"Would you like to see what I've done with the place?" Belle invites him, and he is thankful for the reprieve.
He follows her through winding shelves and past cozy nooks, around chairs and back behind the circulation desk where she has stashed her own reading material. It is the first time he has seen a place of her own, something she alone possesses (her room in the Dark Castle, her room in Mr. Gold's house, they don't count, he thinks), and he is awed and humbled that she has brought him here so quickly. Here, into her home.
Here. Without him.
As always, the joy she gives him is edged with the poison of doubt. Sometimes—and maybe this is the secret he will never tell her—he wonders if it wouldn't be best for them to part ways, to admit that nothing good can come of something that hurts so much, to say goodbye and let the wounds they inflict on one another begin to slowly (impossibly) fade.
But then she spins to look up at him and she takes his hand and she says, "Dinner, then?" and he (yet again, always, every time) dismisses the bleak thought. Her presence, his love for her, is painful, but it is beautiful, too, and he has so little beauty in his life that this is a mark of grace he is too weak (too desperate, too needy, too strong; maybe too much of all of those things) to turn away.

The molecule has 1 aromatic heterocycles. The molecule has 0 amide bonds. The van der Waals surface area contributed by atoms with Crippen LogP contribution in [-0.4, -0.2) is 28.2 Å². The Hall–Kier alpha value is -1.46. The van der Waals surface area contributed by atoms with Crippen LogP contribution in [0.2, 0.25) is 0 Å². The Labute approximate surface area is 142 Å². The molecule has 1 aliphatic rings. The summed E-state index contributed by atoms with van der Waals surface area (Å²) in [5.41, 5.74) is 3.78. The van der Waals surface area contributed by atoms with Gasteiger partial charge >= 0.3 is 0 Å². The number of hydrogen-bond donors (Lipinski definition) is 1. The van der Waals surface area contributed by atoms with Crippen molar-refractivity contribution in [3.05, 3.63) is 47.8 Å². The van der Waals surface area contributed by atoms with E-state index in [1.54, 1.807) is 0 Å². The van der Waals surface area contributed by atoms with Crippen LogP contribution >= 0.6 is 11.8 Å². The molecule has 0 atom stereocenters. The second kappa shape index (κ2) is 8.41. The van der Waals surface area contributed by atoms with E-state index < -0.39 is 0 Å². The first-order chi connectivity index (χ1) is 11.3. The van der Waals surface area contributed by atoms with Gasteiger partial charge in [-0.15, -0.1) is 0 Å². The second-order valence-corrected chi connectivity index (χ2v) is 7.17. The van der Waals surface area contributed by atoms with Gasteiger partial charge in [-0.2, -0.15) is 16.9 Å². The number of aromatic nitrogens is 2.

So he smiles back and nods and opens the door for her.
They walk to Granny's, and they are both quiet. He would be afraid this was already failing even before it had begun, but her hand is warm and soft in his, so he is content.
He goes tense and rigid when they enter Granny's, only long practice allowing him to retain his pretense of polite indifference. The eyes of everyone inside are like weights hurled at him, and he shifts just a bit to interpose his body between their incredulousness and Belle. They are silent now, but soon their whispers will come to life, soon their suspicious eyes will cut like blades.
He hates this. Hates people looking at him, judging and condemning. Hates holding Belle's hand in the open, exposing this chink in his armor so blatantly. Hates smiling at Belle, knowing they will all raise their brows and wonder and whisper behind his back.
He hates it, but it is what Belle wants, so he keeps hold of her hand and leads her to a corner table and smiles, a pale, small smile that nonetheless leaves him drained from the effort of making it.